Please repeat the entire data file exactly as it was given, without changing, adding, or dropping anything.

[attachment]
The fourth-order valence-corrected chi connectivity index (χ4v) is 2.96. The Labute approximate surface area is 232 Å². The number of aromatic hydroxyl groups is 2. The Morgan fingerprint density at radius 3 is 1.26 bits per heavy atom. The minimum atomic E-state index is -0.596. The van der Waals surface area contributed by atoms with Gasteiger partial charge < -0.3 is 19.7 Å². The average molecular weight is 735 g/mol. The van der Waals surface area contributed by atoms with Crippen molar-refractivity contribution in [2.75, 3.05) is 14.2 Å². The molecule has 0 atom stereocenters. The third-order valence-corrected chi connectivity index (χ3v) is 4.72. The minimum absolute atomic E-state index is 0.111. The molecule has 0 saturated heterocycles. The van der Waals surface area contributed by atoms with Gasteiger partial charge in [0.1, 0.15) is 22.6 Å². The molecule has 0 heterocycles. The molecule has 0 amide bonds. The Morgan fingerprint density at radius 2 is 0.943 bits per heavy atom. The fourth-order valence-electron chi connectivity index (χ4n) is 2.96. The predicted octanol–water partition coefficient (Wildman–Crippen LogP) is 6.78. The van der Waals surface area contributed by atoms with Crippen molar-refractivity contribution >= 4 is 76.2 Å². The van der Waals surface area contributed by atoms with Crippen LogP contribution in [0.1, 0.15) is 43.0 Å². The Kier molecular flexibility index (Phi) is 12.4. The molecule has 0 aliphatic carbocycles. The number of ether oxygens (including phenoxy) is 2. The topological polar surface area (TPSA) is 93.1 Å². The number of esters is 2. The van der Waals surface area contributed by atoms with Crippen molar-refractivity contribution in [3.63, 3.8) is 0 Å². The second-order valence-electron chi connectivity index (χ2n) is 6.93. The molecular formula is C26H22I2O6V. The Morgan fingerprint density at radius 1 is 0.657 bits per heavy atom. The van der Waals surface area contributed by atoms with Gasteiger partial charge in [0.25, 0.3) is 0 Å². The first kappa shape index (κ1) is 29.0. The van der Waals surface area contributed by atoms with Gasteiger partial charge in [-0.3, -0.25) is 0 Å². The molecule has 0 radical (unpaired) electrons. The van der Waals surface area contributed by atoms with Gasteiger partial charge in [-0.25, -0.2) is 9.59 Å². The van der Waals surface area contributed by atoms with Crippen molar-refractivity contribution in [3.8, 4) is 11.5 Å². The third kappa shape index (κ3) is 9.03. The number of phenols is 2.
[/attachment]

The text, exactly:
The fourth-order valence-corrected chi connectivity index (χ4v) is 2.96. The Labute approximate surface area is 232 Å². The number of aromatic hydroxyl groups is 2. The Morgan fingerprint density at radius 3 is 1.26 bits per heavy atom. The minimum atomic E-state index is -0.596. The van der Waals surface area contributed by atoms with Gasteiger partial charge < -0.3 is 19.7 Å². The average molecular weight is 735 g/mol. The van der Waals surface area contributed by atoms with Crippen molar-refractivity contribution in [2.75, 3.05) is 14.2 Å². The molecule has 0 atom stereocenters. The third-order valence-corrected chi connectivity index (χ3v) is 4.72. The minimum absolute atomic E-state index is 0.111. The molecule has 0 saturated heterocycles. The van der Waals surface area contributed by atoms with Gasteiger partial charge in [0.1, 0.15) is 22.6 Å². The molecule has 0 heterocycles. The molecule has 0 amide bonds. The Morgan fingerprint density at radius 2 is 0.943 bits per heavy atom. The fourth-order valence-electron chi connectivity index (χ4n) is 2.96. The predicted octanol–water partition coefficient (Wildman–Crippen LogP) is 6.78. The van der Waals surface area contributed by atoms with Crippen molar-refractivity contribution >= 4 is 76.2 Å². The van der Waals surface area contributed by atoms with Crippen LogP contribution in [0.1, 0.15) is 43.0 Å². The Kier molecular flexibility index (Phi) is 12.4. The molecule has 0 aliphatic carbocycles. The number of ether oxygens (including phenoxy) is 2. The topological polar surface area (TPSA) is 93.1 Å². The number of esters is 2. The van der Waals surface area contributed by atoms with Crippen molar-refractivity contribution in [3.63, 3.8) is 0 Å². The second-order valence-electron chi connectivity index (χ2n) is 6.93. The molecular formula is C26H22I2O6V. The Morgan fingerprint density at radius 1 is 0.657 bits per heavy atom. The van der Waals surface area contributed by atoms with Gasteiger partial charge in [0.25, 0.3) is 0 Å². The first kappa shape index (κ1) is 29.0. The van der Waals surface area contributed by atoms with Gasteiger partial charge in [-0.3, -0.25) is 0 Å². The molecule has 0 radical (unpaired) electrons. The van der Waals surface area contributed by atoms with Gasteiger partial charge in [-0.25, -0.2) is 9.59 Å². The van der Waals surface area contributed by atoms with Crippen molar-refractivity contribution in [3.8, 4) is 11.5 Å². The third kappa shape index (κ3) is 9.03. The number of phenols is 2.